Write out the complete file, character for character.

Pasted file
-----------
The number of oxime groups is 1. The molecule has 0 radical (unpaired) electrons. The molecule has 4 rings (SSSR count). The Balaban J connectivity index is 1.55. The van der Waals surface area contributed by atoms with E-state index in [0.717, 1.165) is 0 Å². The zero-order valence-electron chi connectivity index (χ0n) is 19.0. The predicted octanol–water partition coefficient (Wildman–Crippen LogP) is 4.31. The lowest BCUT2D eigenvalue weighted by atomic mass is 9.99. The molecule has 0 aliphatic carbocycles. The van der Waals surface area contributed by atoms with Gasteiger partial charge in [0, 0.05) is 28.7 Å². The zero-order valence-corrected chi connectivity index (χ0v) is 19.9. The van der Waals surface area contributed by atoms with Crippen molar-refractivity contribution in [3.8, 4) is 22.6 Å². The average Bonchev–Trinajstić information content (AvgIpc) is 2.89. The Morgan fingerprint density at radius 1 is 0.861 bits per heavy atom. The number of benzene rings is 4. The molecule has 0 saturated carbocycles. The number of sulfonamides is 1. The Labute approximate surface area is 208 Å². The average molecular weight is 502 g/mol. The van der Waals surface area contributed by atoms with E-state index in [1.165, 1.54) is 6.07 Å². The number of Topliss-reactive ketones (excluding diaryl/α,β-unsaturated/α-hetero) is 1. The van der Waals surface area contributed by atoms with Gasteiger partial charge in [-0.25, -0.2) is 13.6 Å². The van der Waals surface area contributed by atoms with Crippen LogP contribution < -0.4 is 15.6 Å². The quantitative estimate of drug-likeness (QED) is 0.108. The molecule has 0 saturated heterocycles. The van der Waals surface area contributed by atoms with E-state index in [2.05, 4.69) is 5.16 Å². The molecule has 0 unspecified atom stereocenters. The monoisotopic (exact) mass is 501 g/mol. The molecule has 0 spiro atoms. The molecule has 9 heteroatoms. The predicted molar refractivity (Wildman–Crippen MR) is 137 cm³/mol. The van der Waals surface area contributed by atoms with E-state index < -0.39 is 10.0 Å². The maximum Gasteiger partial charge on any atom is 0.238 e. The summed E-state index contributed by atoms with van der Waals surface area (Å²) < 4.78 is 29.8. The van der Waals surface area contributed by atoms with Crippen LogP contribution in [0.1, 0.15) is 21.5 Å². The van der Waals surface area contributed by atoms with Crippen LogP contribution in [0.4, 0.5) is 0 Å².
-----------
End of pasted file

The number of oxime groups is 1. The molecule has 0 radical (unpaired) electrons. The molecule has 4 rings (SSSR count). The Balaban J connectivity index is 1.55. The van der Waals surface area contributed by atoms with E-state index in [0.717, 1.165) is 0 Å². The zero-order valence-electron chi connectivity index (χ0n) is 19.0. The predicted octanol–water partition coefficient (Wildman–Crippen LogP) is 4.31. The lowest BCUT2D eigenvalue weighted by atomic mass is 9.99. The molecule has 0 aliphatic carbocycles. The van der Waals surface area contributed by atoms with Gasteiger partial charge in [0, 0.05) is 28.7 Å². The zero-order valence-corrected chi connectivity index (χ0v) is 19.9. The van der Waals surface area contributed by atoms with Crippen molar-refractivity contribution in [3.8, 4) is 22.6 Å². The average Bonchev–Trinajstić information content (AvgIpc) is 2.89. The Morgan fingerprint density at radius 1 is 0.861 bits per heavy atom. The number of benzene rings is 4. The molecule has 0 saturated carbocycles. The number of sulfonamides is 1. The Labute approximate surface area is 208 Å². The average molecular weight is 502 g/mol. The van der Waals surface area contributed by atoms with E-state index in [1.165, 1.54) is 6.07 Å². The number of Topliss-reactive ketones (excluding diaryl/α,β-unsaturated/α-hetero) is 1. The van der Waals surface area contributed by atoms with Gasteiger partial charge in [-0.25, -0.2) is 13.6 Å². The van der Waals surface area contributed by atoms with Crippen LogP contribution < -0.4 is 15.6 Å². The quantitative estimate of drug-likeness (QED) is 0.108. The molecule has 0 saturated heterocycles. The van der Waals surface area contributed by atoms with E-state index in [2.05, 4.69) is 5.16 Å². The molecule has 0 unspecified atom stereocenters. The monoisotopic (exact) mass is 501 g/mol. The molecule has 0 spiro atoms. The molecule has 9 heteroatoms. The predicted molar refractivity (Wildman–Crippen MR) is 137 cm³/mol. The van der Waals surface area contributed by atoms with E-state index < -0.39 is 10.0 Å². The maximum Gasteiger partial charge on any atom is 0.238 e. The summed E-state index contributed by atoms with van der Waals surface area (Å²) < 4.78 is 29.8. The van der Waals surface area contributed by atoms with Crippen LogP contribution in [0.1, 0.15) is 21.5 Å². The van der Waals surface area contributed by atoms with Crippen LogP contribution in [0.4, 0.5) is 0 Å².